This week's summer reading

Near Hanover Junction Railroad Station, York County, Pa. (June 2016). Instagram photo by me.

OK, kids (and kids at heart), summer vacation isn't just about sleeping in, playing Atari and riding your bikes down to Pop's Corner Store to buy bubble gum and baseball cards. You also need to keep nourishing your mind. So here are a dandy dozen articles of note about national and world events, with some history, sociology and pop culture mixed in.

Sunday, June 26, 2016

Breaker boys: Postcard of child labor in Scranton, circa 1910

This damaged postcard, from around 1910, shows the Marvine Breaker (the tall building in the backgorund) and the Breaker Boys — child workers. The location is Scranton, Pennsylvania.

The postcard was made in Germany and published by C.S. Woolworth, also of Scranton. It was never written on or used.

Breaker boys' tough and dirty job was to separate the impurities from the coal by hand, and without gloves. Most breaker boys were children, and this form of child labor, which began in the 1860s, did not end until the 1920s. Their job is described in this Wikipedia excerpt:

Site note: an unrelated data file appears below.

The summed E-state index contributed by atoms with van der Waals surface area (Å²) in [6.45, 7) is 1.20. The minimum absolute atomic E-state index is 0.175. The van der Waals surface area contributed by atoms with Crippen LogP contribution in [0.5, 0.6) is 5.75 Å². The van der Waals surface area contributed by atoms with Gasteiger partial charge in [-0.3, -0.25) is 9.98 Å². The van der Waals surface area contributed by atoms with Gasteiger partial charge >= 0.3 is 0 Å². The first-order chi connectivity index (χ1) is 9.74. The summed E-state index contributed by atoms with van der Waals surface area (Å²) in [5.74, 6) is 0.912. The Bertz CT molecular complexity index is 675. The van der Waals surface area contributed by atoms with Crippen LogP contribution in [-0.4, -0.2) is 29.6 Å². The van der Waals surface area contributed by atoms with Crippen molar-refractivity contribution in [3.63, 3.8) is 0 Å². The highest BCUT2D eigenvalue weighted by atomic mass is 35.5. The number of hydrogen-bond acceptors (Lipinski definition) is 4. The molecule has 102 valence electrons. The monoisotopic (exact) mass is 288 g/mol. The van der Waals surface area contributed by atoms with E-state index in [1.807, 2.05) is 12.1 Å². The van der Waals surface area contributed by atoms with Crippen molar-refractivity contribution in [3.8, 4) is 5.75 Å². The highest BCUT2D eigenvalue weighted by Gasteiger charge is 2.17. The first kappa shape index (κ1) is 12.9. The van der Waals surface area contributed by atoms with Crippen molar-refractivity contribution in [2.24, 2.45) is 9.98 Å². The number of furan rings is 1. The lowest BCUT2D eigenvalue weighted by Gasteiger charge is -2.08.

"The removal of impurities was done by hand, usually by breaker boys between the ages of eight and 12 years old. ... For 10 hours a day, six days a week, breaker boys would sit on wooden seats, perched over the chutes and conveyor belts, picking slate and other impurities out of the coal. Breaker boys working on top of chutes or conveyor belts would stop the coal by pushing their boots into the stream of fuel flowing beneath them, briefly pick out the impurities, and then let the coal pass on to the next breaker boy for further processing."
You can see breaker boys performing their duties in this postcard that was featured on Papergreat in 2011.

Job hazards for the children included frequent hand and figure cuts and accidental finger amputations in the machinery. Those were the minor hazards. Some were crushed to death under piles of coal or mangled in conveyor belts and gears. If they survived a few years of this labor, they might have asthma or lung disease as a parting gift. (Actually, if they survived being breaker boys, they most likely got sent down into the coal mines.)

The breaker boys in this postcard/photo look content. Maybe they were told to smile. Or maybe they were new recruits who hadn't yet spent much time perched over the coal chutes.

Some of them have objects that look like flowers. That might, though, be the result of the person hand-coloring the postcard and taking some artistic license. Here's a closer look at some of the breaker boys of long ago...

More info on breaker boys